To summarize, if Formula 1 can solve this energy generation problem posed by full-electric cars which will allow a Formula 1 car to run a full race with no sweat at all, we might be able to see batteries takeover the circuits. But as of today, this is just not possible.
What kind of engine do Formula 1 cars use?
All Formula 1 cars are equipped with the same specification power unit: A 1.6 litre four-stroke turbocharged 90 degree V6 reciprocating engine.
The F1 power unit is divided into four parts:
- The MGU-H (Motor Generator Unit – Heat – recovers energy from the turbo)
- The MGU-K (Motor Generator Unit – Kinetic – recovers energy from the rear axle)
- The Internal Combustion engine
- The turbo
Last season, drivers could use three of each of the above four parts. If they used more, they were penalized.
Additionally, each power unit is equipped with an Energy Recovery System which harvests extra heat energy from the brakes and exhaust of the cars.
Following the FIA‘s engine freeze, the 2022 Formula 1 cars will keep the same specifications as the 2021 cars, with one change: The Motor Generator Unit-Heat (MGU-H) system will be removed from the 2022 Formula 1 engines. The Motor Generator Unit-Kinetic (MGU-K) will overcome this problem by being more powerful, and by relying more on the driver and allowing them to use it strategically throughout a race.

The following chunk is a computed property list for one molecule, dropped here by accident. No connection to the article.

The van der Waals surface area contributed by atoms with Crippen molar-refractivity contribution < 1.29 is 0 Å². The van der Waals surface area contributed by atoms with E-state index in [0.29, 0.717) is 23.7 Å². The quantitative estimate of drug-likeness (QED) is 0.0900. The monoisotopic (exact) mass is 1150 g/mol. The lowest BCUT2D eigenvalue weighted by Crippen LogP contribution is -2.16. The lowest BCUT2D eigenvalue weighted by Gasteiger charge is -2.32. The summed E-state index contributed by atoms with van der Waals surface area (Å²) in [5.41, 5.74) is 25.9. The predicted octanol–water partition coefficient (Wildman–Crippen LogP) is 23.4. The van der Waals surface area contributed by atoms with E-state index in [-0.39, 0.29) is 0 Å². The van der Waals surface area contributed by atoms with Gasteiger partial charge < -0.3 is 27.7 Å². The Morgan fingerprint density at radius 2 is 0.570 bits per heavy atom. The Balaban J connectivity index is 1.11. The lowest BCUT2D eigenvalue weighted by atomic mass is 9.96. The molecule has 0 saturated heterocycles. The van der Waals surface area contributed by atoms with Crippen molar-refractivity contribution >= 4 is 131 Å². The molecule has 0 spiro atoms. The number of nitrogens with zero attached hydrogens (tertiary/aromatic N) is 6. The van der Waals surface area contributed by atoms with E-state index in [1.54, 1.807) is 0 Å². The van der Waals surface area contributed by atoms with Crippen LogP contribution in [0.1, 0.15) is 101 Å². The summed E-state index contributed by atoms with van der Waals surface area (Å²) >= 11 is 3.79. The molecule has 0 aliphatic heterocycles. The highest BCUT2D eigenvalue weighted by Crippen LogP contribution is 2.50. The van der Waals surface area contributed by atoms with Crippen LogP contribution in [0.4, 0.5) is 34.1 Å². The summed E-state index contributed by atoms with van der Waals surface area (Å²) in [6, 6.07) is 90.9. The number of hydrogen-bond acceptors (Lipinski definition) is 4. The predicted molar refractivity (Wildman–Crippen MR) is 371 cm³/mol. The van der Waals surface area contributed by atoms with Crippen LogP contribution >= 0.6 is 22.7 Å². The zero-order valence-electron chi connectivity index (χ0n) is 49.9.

This takes us to the next question…
What fuel do Formula 1 cars use?
What kind of fuel powers these units?
Formula 1 cars use a controlled mixture of ordinary gasoline. Under current regulations, cars run on fuel containing 5.75% bio-components. The 2022 season will see the bio-component ratio at 10%. This is possible by moving to E10 fuel—a mixture of 90% fossil fuel and 10% ethanol.
Despite the fact that Formula 1 cars can use 110 kilograms of fuel per race (305km/190 miles), they do not always fill up with that much fuel. This is due to the fact that the heavier a car starts with, the more time it costs per lap.
To allow drivers to push more of the time, Formula 1 cars are now allowed to use 110 kilograms of fuel per race since 2019. With today’s aerodynamics, cars are creating more downforce and resulting in increased drag, which is increasing fuel consumption across the grid and causing drivers to use lift-and-coast to reach the end of the race.
What are the fuel testing rules for Formula 1?
Many still view high fuel consumption as a good thing, because it indicates that a vehicle is being driven to its limits. But with the current era of hybrid technology increasing efficiency, opting for clean energy and racing for sustainability, the face of motorsport is evolving quite dramatically.
To ensure an even playground for all teams competing in races, much like the designs of Formula 1 cars, the fuel use is also strictly regulated.